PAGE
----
A Brief History

What is Animal Abuse?

Animal Activism

Universal Declaration of Animal Rights

Animals in Pop Culture

Animals in Sport

Other Uses of Animals

Animal Laws Around the World

Useful Links




Animals Rights is not a new topic.  Throughout history politicians, artists, philosophers and writers have been taking action to protect animals. 
There is evidence to suggest that Leonardo da Vinci was a vegetarian.  “In a 1516 letter written by his contemporary Andrea Corsali to Juliano de Medici "that Leonardo ate no meat, but lived entirely on vegetables.”1  Other anecdotes tell of da Vinici purchasing birds at a market in order to set them free.2

The Enlightenment philosopher John Locke noted in 1693 as part of his ”Some Thoughts Concerning Educations”:

”Children should from the beginning be bred up in an abhorrence of killing, or tormenting any living Creatur; and be taught not to spoil or destroy any thing, unless it be for the preservation or advantage of some other that is Nobler. And truly, if the preservation of all mankind, as much as in him lies, were every one's persuasion, as indeed it is every one's Duty, and the true Principle to regulate our Religion, Politicks and Morality by, the world would be much quieter, and better natur'd than it is.”3

By the early nineteen century, the topic of animal rights was reaching legislatures.  In 1822, the British House of Parliament spearheaded by Richard Martin the first modern legislation passed.  It was the Act to Prevent the Cruel and Improper Treatment of Cattle [22 July 1822]:

“Whereas it is expedient to prevent the cruel and improper Treatment of Horses, Mares, Geldings, Mules, Asses, Cows, Heifers, Steers, Oxen, Sheep, and other Cattle…if any person or persons shall wantonly and cruelly beat, abuse, or ill-treat any Horse, Mare, Gelding, Mule, Ass, Ox, Cow, Heifer, Steer, Sheep, or other Cattle…shall forfeit and pay any Sum not exceeding Five Pounds, not less than Ten Shillings… and if the person or persons so convicted shall refuse or not be able forthwith to pay the Sum forfeited, every such Offender shall…be committed to the House of Correction or some other Prison…for any Time not exceeding Three Months.”4

At the start of the twentieth century, the animal rights movement was encompassing more than the treatment of farm animals.  People were questioning the use of animals in research and in entertainment.  The anti-vivisection cause was strong in England and the cause was crossed the Atlantic into the United States as well.  In 1900, Mark Twain wrote a letter to the editor of “Animals Friends Magazine” 

“I believe I am not interested to know whether Vivisection produces results that are profitable to the human race or doesn't. To know that the results are profitable to the race would not remove my hostility towards it.”5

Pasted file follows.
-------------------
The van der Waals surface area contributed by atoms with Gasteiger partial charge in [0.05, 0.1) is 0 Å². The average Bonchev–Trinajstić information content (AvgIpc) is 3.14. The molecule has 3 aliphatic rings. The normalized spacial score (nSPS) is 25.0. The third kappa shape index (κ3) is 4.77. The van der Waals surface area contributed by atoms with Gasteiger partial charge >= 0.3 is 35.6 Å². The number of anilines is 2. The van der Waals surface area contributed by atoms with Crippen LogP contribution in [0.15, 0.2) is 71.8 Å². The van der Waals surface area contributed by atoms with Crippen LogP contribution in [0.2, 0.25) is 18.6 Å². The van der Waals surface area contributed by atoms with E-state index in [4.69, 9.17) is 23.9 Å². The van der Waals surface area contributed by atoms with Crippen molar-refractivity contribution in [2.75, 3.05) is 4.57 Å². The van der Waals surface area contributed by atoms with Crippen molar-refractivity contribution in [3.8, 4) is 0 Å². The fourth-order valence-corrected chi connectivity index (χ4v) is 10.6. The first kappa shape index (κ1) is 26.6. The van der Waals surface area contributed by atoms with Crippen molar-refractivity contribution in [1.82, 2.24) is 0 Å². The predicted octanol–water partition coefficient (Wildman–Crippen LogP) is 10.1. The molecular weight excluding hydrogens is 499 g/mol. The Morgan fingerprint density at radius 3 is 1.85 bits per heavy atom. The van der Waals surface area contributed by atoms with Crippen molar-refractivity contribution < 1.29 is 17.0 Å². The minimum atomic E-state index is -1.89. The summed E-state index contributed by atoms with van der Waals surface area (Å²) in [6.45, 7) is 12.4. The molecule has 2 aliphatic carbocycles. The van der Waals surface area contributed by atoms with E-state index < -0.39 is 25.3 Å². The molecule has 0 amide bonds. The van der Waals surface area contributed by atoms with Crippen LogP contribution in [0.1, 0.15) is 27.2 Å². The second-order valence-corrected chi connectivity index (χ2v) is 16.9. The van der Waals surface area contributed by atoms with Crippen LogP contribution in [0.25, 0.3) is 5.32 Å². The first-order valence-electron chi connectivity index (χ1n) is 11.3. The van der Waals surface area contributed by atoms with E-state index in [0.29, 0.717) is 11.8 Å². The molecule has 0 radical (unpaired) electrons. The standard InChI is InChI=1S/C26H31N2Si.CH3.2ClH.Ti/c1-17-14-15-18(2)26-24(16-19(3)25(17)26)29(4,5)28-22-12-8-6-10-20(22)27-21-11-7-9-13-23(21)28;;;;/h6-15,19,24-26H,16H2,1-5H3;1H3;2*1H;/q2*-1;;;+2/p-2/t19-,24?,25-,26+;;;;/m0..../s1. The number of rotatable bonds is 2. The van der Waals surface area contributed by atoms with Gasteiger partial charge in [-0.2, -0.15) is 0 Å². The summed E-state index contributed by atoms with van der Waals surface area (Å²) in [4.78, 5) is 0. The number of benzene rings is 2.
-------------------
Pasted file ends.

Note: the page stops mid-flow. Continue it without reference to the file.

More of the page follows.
In two later stories written for Harper’s Monthly Magazine, Twain goes into graphic details regarding animal treatment at the hand of humans.  In the 1903 “A Dog’s Tale” Twain describes in graphic detail medical testing being done on a dog and in 1906 takes up the cause of animal abuse for entertainment in his story called “A Horse’s Tale”. 6

In 1958, the United States Congress passed the Humane Slaughter Act.  Hubert Humphrey arguing in favor stated, "We are morally compelled, here in this hour, to try to imagine — to try to feel in our own nerves — the totality of the suffering of 100 million tortured animals. The issue before us today is pain, agony and cruelty — and what a moral man must do about it in view of his own conscience." 7

The animal rights movement continues today.  Although there have been treaties to protect whales, international outrage exists against countries that continue to commercially whales for their blubber.  Activists continue to crusade against the Canadian Annual Seal Slaughter of baby seals just for their furs.  China is in the process of adopting a law protecting dogs, Spain is working towards law securing stronger rights for primates, and people from all over the world are encouraging the United Nations to have a Universal Declaration of Animal Welfare   With the official support of the UN General Assembly, the UDAW would be an integral part of international efforts to tackle issues such as poverty, environmental sustainability and human health.8


1. http://books.google.com/books?id=EOQEAAAAYAAJ&pg=PA17

2. http://www.animalrightshistory.org/animal-rights-renaissance/da-leonardo-da-vinci.htm

3. http://www.animalrightshistory.org/animal-rights-enlightenment/loc-john-locke.htm

4. http://www.animalrightshistory.org/animal-rights-law/romantic/1822-uk-act-ill-treatment-cattle.htm

5. http://www.animalrightshistory.org/animal-rights-victorian/twa-mark-twain.htm

6. http://www.animalrightshistory.org/animal-rights-victorian/twa-mark-twain.htm

7. http://www.all-creatures.org/articles/ar-FilmLaw.html

8. http://www.udaw.org/about.htm